Made from the sap of coconut trees, this sour beverage is toddy to some and kallu to others. Immensely popular in the southern states of Tamil Nadu, Kerala, Telengana and Andhra Pradesh, among others this cream colored beverage is the go-to drink for a lot of Indians looking to unwind at the end of the day.
Made from the flowers of Mahua trees that are native to Maharashtra, Madhya Pradesh and Jharkhand, among other states, this liquor is an essential part of local tribal celebrations. Mahua is usually a clear liquid with a milder taste and a distinct flowery smell.
This millet based hot beer is popular across Sikkim and Darjeeling, also in neighboring Nepal. The deliciously warm beverage is prepared by cooking and fermenting millet grains for up to 15 days, after which it is left to mature for months. The drink is traditionally served in a large tumbler where boiling water is poured on the fermented millet mixture.
Local to Kinnaur in Himachal Pradesh, Ghanti or Ghanti Kinnaur is made from distilling apples, peaches, or apricots. A clear spirit that is enjoyed almost on the daily by locals, Ghanti is usually mild enough to be enjoyed neat.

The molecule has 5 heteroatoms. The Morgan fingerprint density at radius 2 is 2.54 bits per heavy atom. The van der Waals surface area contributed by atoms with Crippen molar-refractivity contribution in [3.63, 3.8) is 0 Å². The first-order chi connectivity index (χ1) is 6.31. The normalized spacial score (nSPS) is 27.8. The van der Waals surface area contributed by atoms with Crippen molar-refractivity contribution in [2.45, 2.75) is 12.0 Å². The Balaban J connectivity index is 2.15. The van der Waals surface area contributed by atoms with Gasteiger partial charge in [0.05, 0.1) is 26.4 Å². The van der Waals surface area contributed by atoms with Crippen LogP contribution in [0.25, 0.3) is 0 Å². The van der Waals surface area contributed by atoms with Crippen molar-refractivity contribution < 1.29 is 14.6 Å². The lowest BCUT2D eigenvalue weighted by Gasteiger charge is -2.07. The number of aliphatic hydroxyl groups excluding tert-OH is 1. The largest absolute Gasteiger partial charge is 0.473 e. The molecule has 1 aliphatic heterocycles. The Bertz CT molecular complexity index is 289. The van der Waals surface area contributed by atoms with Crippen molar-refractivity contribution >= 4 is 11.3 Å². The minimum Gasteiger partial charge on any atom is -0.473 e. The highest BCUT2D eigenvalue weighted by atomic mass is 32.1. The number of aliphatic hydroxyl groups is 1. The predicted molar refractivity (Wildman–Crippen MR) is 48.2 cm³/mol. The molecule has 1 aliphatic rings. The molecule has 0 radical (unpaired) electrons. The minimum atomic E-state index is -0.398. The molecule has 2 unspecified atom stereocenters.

Goa’s Feni is among the country’s best known and popular local liquors. Made either from cashew apples (kaju feni) or from coconut palm (coconut feni), the drink can be found all across the state of Goa. The Goan government is currently preparing to recognize feni as a heritage brew and for introducing tours of the feni manufacturing process.
This highly potent liquor is brewed – often illegally – all across India, particularly in the northern states of Punjab, Haryana, Bihar and Uttar Pradesh. Made by fermenting sugarcane or wheat husk, this drink is immensely strong and hugely popular. However it has also gathered notoriety over the years for being dangerous, even fatal, when not brewed or stored properly.
Also known as hadiya, this rice beer is most popular across the states of Bihar, Jharkhand, Chattisgarh and parts of Madhya Pradesh. Boiled rice is left to ferment for up to a week with the addition of a herb mixture locally known as ranu to create this creamy beverage.